Album Review: Leanne Betasamosake Simpson’s “F(l)ight”

by PhDJ

Poetry and music, woven beautifully on an album. No, I’m not talking about Lemonade, (though, full disclosure, I loved that album too). I’m talking about Michi Saagiig Nishnaabeg artist, musician, and poet Leanne Betasamosake Simpson, who released her debut LP, f(l)light, on September 30, 2016. Simpson’s album is about stories of land, of spirit, of the body, of ancestors, of memory. The music—sometimes a solo piano at first, and then a guitar, and then a swell of voices—rises up from around your feet so quietly, so casually, you don’t feel it until its hugged up around your rib cage. And then Simpson’s voice cascades from some place high above to walk you back down to the ground again you.

“I’m worried about what you’re drinking. You’re worried about what I’m breathing. I like you, because you never talk, too loud.”

Simpson doesn’t talk too loud either. Her rich, restrained voice feels like a best friend whispering all her truths in your ear while another loved one strums a guitar, or plays a piano, or a cluster of friends lends their voices in song. The effect of this quiet, steady, insistent voice is, of course, that we lean in. We listen. We pay attention.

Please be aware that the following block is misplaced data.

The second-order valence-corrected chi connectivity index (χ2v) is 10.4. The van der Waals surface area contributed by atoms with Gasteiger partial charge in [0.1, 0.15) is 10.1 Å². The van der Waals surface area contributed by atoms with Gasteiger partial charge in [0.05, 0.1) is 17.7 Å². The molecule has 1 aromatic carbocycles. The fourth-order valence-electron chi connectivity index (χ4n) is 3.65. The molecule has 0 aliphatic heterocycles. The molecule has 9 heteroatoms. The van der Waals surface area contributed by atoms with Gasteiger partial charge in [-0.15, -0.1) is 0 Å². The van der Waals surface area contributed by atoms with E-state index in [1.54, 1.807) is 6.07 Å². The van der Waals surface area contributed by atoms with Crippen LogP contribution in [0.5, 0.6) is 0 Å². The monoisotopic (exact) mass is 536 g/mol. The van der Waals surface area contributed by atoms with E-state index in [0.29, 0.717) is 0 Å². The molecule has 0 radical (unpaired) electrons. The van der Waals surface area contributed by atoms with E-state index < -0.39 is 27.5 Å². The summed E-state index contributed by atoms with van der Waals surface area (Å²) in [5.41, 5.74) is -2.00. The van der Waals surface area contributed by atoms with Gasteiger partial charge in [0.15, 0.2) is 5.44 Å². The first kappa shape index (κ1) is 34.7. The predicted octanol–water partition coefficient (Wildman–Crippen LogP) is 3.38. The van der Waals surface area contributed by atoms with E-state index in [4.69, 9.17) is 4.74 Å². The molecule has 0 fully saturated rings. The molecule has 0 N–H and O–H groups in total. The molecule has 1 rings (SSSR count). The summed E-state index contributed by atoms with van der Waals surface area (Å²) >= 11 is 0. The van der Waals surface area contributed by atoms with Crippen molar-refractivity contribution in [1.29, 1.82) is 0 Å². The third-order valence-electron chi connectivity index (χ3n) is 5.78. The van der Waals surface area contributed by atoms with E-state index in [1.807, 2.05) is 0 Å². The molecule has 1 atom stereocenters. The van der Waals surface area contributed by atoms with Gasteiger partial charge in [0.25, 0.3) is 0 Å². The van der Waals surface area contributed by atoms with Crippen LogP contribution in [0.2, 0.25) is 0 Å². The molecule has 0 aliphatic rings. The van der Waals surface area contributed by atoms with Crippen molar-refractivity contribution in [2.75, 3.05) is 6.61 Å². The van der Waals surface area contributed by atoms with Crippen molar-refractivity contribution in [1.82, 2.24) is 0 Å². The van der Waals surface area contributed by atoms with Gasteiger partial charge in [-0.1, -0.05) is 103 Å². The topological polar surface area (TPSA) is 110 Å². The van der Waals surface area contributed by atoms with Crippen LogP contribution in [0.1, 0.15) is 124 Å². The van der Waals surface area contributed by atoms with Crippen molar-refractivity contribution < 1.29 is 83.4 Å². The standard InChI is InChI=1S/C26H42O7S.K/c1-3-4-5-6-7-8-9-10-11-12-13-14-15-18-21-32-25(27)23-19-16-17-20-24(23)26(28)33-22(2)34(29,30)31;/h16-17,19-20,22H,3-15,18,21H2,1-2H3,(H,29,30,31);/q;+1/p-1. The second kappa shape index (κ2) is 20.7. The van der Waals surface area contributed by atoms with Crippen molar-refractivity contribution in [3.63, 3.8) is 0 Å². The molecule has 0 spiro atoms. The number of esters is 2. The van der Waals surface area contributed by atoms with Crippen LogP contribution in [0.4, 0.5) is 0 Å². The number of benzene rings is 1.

Simpson’s collection is a reminder to writers out there of the possibility of how music can open space for the words we write, how spoken words, performed words, even when they are not sung or rapped or even slammed, can expand their reach exponentially when you dance them with the right music. That instrumentals can carry words farther than the silence than what writers oftentimes perform their work on top of. Of course, this is not a new idea. Warsan Shire’s brilliance points to a long history of poets in coffee houses talking over the beat of hand drums. But I appreciate what Simpson is offering us here. Because in addition to the important messages she’s offering us in her poetry, she’s reminding us writers that there’s another way to perform. And she’s reminding us listeners too that there’s another way to listen. (Which has a lot to do with why I’m so stoked to be running a music + lit show on Sundays <3)

If this album is a haunting, I hope it doesn’t leave me as I share it with you here:

PhDJ’s show airs on Sundays from 3 to 6 a.m. HST. Find out more information about her show at <3



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